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also palmitic acids are fats that are synthesized de novo in the human body for storage so it wouldn't make sense to poop them out
Left atrial myxoma can mimic mitral stenosis (thus diastolic murmur)
RVOT obstruction would cause a systolic murmur that gets louder when standing, not diastolic.
RVOT obstruction = Hypertrophic Obstructive Cardiomyopathy which causes diastolic dysfunction (S3) not a systolic murmur.
I guess they described a COPD exacerbation here since she's a smoker and Xray showed a wide AP diameter. Either ways Ipratropium would make the best answer since its used in both cases.
I think the assumption here is that we are dealing with the cord section at the level of the problem. The picture is incredibly misleading. You have to orient yourself. The dorsal columns F, E, A, B are facing the patient's posterior. Once you properly orient it in 3D space, you know that what's labeled "right" is actually the patient's left, and what's labeled "left" is his right side. Super confusing.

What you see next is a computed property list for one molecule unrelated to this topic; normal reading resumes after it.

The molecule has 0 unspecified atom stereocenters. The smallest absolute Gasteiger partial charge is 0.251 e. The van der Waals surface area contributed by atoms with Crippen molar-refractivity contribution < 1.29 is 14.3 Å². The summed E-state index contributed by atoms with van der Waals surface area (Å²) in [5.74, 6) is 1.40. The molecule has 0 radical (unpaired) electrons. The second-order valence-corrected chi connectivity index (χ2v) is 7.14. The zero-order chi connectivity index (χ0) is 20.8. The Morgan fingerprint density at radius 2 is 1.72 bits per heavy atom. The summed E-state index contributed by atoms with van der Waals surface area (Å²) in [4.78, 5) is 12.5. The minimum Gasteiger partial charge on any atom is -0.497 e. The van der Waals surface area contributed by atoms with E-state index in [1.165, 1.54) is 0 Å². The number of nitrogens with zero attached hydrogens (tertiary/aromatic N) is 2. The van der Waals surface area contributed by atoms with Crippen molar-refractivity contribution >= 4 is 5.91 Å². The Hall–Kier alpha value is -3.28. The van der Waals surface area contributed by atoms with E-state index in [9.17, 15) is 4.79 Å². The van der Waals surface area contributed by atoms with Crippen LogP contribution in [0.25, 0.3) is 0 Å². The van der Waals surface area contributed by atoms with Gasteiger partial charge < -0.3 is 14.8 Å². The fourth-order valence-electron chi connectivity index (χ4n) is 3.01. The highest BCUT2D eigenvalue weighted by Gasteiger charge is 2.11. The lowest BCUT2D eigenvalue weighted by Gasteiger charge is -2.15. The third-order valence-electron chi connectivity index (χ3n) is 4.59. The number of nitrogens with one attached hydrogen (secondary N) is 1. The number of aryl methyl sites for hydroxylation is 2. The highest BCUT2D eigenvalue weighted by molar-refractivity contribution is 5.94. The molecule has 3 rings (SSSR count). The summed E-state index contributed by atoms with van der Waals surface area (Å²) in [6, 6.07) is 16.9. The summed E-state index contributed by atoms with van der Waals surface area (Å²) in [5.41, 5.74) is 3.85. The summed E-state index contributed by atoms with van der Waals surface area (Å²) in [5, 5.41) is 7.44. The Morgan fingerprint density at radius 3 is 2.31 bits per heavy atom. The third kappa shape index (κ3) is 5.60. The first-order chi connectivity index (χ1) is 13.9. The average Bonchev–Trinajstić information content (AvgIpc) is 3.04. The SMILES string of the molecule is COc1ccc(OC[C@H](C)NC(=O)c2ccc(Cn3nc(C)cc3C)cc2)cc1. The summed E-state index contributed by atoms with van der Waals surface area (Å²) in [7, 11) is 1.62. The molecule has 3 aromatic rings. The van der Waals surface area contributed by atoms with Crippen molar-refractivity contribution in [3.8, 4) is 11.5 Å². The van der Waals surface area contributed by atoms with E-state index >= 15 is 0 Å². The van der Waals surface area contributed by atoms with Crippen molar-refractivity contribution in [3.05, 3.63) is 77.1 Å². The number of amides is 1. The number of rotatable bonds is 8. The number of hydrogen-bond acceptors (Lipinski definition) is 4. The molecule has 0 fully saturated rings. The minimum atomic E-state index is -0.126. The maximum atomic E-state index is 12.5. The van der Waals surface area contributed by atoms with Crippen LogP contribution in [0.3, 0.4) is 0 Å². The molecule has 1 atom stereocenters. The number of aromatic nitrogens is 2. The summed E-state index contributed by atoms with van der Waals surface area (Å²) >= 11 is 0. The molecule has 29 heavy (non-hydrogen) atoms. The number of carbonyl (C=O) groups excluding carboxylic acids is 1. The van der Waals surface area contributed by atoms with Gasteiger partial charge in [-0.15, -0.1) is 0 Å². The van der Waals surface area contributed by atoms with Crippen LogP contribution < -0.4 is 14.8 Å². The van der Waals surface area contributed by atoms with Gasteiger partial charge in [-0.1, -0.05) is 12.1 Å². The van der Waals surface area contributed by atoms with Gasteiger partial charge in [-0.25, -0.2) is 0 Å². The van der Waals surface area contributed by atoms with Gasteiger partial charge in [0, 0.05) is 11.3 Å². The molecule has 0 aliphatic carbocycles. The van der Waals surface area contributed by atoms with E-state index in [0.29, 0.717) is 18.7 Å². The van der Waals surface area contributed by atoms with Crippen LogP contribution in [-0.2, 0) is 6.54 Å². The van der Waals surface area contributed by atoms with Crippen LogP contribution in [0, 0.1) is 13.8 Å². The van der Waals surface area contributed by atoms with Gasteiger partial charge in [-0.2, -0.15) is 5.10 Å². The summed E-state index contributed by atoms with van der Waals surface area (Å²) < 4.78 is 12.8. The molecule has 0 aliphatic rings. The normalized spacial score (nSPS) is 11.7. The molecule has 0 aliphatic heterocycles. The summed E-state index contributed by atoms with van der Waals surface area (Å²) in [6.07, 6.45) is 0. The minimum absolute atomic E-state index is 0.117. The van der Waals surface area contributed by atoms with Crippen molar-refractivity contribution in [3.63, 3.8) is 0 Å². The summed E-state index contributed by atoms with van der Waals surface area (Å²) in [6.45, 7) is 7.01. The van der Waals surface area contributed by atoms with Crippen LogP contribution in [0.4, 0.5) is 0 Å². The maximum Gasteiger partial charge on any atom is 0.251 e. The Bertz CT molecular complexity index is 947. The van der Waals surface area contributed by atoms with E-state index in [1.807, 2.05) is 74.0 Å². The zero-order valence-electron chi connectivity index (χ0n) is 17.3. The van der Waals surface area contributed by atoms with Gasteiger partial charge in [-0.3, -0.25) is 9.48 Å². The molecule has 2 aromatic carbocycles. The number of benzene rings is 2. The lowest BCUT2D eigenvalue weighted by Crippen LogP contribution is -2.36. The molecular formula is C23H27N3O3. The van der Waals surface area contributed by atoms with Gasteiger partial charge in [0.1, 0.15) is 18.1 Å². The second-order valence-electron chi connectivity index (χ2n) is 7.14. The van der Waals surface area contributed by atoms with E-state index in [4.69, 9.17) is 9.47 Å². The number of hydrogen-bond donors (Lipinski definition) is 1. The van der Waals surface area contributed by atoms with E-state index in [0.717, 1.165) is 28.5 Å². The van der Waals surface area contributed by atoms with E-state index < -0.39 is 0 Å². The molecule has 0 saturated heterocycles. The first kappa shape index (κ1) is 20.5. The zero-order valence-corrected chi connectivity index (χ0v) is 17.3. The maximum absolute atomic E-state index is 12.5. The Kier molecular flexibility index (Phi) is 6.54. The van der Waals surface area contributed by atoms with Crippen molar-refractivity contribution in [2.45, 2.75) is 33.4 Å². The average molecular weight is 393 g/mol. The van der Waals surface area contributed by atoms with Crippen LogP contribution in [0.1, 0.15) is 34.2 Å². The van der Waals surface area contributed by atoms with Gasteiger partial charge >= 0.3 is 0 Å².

The input arises in a limb/part of body at the level of lesion, enters through the dorsal root (pictured between A and B), decussates and ascends at the anterior commissure, and finally synapses on the second order neuron in the lateral spinothalamic tract. So the spinothalamic tract is responsible for contralateral pain and temperature sensation. So AT THE LEVEL technically would be in the dorsal column
also, @chris07, I think you're wrong about the labels being wrong on the image. Becuase the spinothalamic tract = contralateral pain and temperature, and the patient's pain is on the right side, you would want to target the left spinothalamic tract for pain relief, i.e. the area labeled H. The area labeled D would be the right spinothalamic, purely because that is how the image is labeled. If you assume the label is different, you will get it wrong.
@sne I don't think entering from the dorsal root would be between A and B. It would be part of the gray matter so, lateral to B and F